What makes one person socially insightful but mathematically challenged, and another musically gifted yet devoid of a sense of direction? Individual differences in general cognitive ability are thought to be mediated by “generalist genes” that affect many cognitive abilities similarly without specific genetic influences on particular cognitive abilities [1]. In contrast, we present here evidence for cognitive “specialist genes”: monozygotic twins are more similar than dizygotic twins in the specific cognitive ability of face perception. Each of three measures of face-specific processing was heritable, i.e., more correlated in monozygotic than dizygotic twins: face-specific recognition ability, the face-inversion effect [2], and the composite-face effect [3]. Crucially, this effect is due to the heritability of face processing in particular, not to a more general aspect of cognition such as IQ or global attention. Thus, individual differences in at least one specific mental talent are independently heritable. This finding raises the question of what other specific cognitive abilities are independently heritable and may elucidate the mechanisms by which heritable disorders like dyslexia and autism can have highly uneven cognitive profiles in which some mental processes can be selectively impaired while others remain unaffected or even selectively enhanced.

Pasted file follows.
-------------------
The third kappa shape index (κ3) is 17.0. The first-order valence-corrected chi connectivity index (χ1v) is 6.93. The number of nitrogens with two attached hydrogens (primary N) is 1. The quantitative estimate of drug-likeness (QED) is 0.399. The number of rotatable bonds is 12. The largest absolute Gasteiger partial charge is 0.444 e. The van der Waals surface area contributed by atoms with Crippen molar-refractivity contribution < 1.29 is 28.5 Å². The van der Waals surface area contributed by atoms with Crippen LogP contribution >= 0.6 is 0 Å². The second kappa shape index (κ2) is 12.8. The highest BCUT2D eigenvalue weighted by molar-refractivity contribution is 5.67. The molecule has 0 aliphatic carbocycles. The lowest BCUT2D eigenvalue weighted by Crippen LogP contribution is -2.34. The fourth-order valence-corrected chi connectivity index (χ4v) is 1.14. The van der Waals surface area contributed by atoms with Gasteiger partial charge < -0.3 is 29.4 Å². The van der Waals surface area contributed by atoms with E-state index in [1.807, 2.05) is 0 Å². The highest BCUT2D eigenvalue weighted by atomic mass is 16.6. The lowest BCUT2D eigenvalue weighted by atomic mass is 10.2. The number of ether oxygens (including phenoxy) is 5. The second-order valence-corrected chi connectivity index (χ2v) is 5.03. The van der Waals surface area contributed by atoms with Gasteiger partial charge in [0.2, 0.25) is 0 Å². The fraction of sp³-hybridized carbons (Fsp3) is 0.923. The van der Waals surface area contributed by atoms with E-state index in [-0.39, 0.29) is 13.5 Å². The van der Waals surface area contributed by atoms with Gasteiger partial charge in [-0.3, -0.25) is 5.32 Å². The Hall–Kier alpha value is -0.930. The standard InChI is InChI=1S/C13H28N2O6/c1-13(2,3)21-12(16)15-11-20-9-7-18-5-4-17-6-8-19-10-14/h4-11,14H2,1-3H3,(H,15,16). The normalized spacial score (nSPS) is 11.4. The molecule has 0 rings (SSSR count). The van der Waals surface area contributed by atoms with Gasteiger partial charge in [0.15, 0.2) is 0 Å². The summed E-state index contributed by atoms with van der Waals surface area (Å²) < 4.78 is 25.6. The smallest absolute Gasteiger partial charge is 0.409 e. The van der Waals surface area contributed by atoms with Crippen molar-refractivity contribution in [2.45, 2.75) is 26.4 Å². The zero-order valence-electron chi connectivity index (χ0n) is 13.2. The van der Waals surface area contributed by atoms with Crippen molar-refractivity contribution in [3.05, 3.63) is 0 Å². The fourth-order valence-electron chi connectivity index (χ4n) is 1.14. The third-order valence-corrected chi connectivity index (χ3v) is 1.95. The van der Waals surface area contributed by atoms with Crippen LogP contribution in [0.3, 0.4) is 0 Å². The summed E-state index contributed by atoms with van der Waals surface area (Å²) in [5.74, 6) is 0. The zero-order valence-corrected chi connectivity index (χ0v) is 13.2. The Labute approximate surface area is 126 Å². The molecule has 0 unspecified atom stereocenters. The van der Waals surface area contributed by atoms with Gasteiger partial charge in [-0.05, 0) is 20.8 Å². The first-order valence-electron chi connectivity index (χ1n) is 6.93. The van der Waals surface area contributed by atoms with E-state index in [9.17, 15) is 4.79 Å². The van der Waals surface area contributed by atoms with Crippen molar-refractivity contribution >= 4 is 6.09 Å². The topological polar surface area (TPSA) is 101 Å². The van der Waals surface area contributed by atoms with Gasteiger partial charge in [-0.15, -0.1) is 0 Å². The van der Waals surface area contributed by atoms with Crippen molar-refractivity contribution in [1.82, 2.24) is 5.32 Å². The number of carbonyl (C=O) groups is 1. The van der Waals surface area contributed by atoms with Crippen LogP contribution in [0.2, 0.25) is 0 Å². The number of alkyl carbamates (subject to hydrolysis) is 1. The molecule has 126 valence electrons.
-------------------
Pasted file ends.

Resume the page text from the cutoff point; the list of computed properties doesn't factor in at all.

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One response to “Recent Abstracts

  1. Zhu et al. is imaginative. We might apply their framework to analyze political behaviors.